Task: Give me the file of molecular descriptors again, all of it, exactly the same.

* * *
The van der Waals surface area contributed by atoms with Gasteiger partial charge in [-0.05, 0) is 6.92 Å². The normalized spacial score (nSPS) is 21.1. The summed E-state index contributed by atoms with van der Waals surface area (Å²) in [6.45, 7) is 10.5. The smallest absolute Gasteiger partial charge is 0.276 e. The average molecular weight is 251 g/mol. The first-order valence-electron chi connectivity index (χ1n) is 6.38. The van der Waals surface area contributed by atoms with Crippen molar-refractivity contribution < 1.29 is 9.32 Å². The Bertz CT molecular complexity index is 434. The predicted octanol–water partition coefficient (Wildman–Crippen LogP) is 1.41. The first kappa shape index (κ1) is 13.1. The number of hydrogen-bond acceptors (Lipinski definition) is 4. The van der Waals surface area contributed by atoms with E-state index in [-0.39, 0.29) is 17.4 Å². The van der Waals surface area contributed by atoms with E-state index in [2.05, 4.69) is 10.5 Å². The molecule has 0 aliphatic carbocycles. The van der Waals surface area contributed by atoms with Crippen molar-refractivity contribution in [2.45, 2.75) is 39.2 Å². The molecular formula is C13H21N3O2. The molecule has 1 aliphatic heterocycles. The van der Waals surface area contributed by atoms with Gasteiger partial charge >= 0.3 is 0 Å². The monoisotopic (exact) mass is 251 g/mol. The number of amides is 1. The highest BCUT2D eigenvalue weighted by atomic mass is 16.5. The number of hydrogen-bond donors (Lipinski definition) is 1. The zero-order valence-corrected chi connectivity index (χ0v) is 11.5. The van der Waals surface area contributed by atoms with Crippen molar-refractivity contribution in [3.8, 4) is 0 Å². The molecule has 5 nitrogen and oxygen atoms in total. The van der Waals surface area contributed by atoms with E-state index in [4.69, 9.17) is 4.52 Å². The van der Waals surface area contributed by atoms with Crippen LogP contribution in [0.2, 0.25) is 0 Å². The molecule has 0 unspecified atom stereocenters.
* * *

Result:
The van der Waals surface area contributed by atoms with Gasteiger partial charge in [-0.05, 0) is 6.92 Å². The normalized spacial score (nSPS) is 21.1. The summed E-state index contributed by atoms with van der Waals surface area (Å²) in [6.45, 7) is 10.5. The smallest absolute Gasteiger partial charge is 0.276 e. The average molecular weight is 251 g/mol. The first-order valence-electron chi connectivity index (χ1n) is 6.38. The van der Waals surface area contributed by atoms with Crippen molar-refractivity contribution < 1.29 is 9.32 Å². The Bertz CT molecular complexity index is 434. The predicted octanol–water partition coefficient (Wildman–Crippen LogP) is 1.41. The first kappa shape index (κ1) is 13.1. The number of hydrogen-bond acceptors (Lipinski definition) is 4. The van der Waals surface area contributed by atoms with E-state index in [-0.39, 0.29) is 17.4 Å². The van der Waals surface area contributed by atoms with E-state index in [2.05, 4.69) is 10.5 Å². The molecule has 0 aliphatic carbocycles. The van der Waals surface area contributed by atoms with Crippen molar-refractivity contribution in [2.45, 2.75) is 39.2 Å². The molecular formula is C13H21N3O2. The molecule has 1 aliphatic heterocycles. The van der Waals surface area contributed by atoms with Gasteiger partial charge >= 0.3 is 0 Å². The monoisotopic (exact) mass is 251 g/mol. The number of amides is 1. The highest BCUT2D eigenvalue weighted by atomic mass is 16.5. The number of hydrogen-bond donors (Lipinski definition) is 1. The zero-order valence-corrected chi connectivity index (χ0v) is 11.5. The van der Waals surface area contributed by atoms with Crippen molar-refractivity contribution in [3.8, 4) is 0 Å². The molecule has 5 nitrogen and oxygen atoms in total. The van der Waals surface area contributed by atoms with E-state index in [4.69, 9.17) is 4.52 Å². The van der Waals surface area contributed by atoms with Crippen LogP contribution in [0.2, 0.25) is 0 Å². The molecule has 0 unspecified atom stereocenters.